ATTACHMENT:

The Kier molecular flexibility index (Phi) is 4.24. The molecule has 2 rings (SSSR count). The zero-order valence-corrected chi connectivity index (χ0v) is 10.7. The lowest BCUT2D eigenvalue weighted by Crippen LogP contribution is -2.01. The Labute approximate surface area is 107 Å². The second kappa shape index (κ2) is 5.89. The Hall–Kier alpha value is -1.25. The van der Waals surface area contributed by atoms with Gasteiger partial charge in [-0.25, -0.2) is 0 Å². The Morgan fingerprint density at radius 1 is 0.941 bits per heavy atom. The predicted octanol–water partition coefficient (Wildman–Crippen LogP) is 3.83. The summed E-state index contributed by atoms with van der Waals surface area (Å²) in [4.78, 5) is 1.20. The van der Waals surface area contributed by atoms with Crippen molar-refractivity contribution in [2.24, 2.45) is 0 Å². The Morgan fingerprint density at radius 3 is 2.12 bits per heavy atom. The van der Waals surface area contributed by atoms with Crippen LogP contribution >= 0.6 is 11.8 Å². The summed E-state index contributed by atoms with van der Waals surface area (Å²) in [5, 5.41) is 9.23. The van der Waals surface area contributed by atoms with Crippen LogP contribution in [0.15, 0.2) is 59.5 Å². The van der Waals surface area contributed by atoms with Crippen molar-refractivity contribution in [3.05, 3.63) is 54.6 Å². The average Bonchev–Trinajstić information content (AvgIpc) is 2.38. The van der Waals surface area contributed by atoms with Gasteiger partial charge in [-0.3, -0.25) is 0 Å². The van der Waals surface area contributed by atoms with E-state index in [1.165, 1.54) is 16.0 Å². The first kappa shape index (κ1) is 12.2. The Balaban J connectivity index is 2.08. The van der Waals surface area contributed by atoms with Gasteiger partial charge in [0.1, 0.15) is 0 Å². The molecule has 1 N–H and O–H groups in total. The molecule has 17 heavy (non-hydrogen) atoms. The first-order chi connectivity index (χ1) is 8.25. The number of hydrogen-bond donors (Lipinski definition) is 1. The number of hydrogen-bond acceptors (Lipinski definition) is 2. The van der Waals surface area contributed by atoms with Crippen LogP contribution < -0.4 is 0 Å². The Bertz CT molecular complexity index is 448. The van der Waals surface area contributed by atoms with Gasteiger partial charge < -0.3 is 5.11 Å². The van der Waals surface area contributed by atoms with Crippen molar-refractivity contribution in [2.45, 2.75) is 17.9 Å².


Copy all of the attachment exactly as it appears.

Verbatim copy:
The Kier molecular flexibility index (Phi) is 4.24. The molecule has 2 rings (SSSR count). The zero-order valence-corrected chi connectivity index (χ0v) is 10.7. The lowest BCUT2D eigenvalue weighted by Crippen LogP contribution is -2.01. The Labute approximate surface area is 107 Å². The second kappa shape index (κ2) is 5.89. The Hall–Kier alpha value is -1.25. The van der Waals surface area contributed by atoms with Gasteiger partial charge in [-0.25, -0.2) is 0 Å². The Morgan fingerprint density at radius 1 is 0.941 bits per heavy atom. The predicted octanol–water partition coefficient (Wildman–Crippen LogP) is 3.83. The summed E-state index contributed by atoms with van der Waals surface area (Å²) in [4.78, 5) is 1.20. The van der Waals surface area contributed by atoms with Crippen molar-refractivity contribution in [2.24, 2.45) is 0 Å². The Morgan fingerprint density at radius 3 is 2.12 bits per heavy atom. The van der Waals surface area contributed by atoms with Crippen LogP contribution >= 0.6 is 11.8 Å². The summed E-state index contributed by atoms with van der Waals surface area (Å²) in [5, 5.41) is 9.23. The van der Waals surface area contributed by atoms with Crippen LogP contribution in [0.15, 0.2) is 59.5 Å². The van der Waals surface area contributed by atoms with Crippen molar-refractivity contribution in [3.05, 3.63) is 54.6 Å². The average Bonchev–Trinajstić information content (AvgIpc) is 2.38. The van der Waals surface area contributed by atoms with Gasteiger partial charge in [-0.3, -0.25) is 0 Å². The van der Waals surface area contributed by atoms with E-state index in [1.165, 1.54) is 16.0 Å². The first kappa shape index (κ1) is 12.2. The Balaban J connectivity index is 2.08. The van der Waals surface area contributed by atoms with Gasteiger partial charge in [0.1, 0.15) is 0 Å². The molecule has 1 N–H and O–H groups in total. The molecule has 17 heavy (non-hydrogen) atoms. The first-order chi connectivity index (χ1) is 8.25. The number of hydrogen-bond donors (Lipinski definition) is 1. The number of hydrogen-bond acceptors (Lipinski definition) is 2. The van der Waals surface area contributed by atoms with Crippen LogP contribution < -0.4 is 0 Å². The Bertz CT molecular complexity index is 448. The van der Waals surface area contributed by atoms with Gasteiger partial charge < -0.3 is 5.11 Å². The van der Waals surface area contributed by atoms with Crippen molar-refractivity contribution in [2.45, 2.75) is 17.9 Å².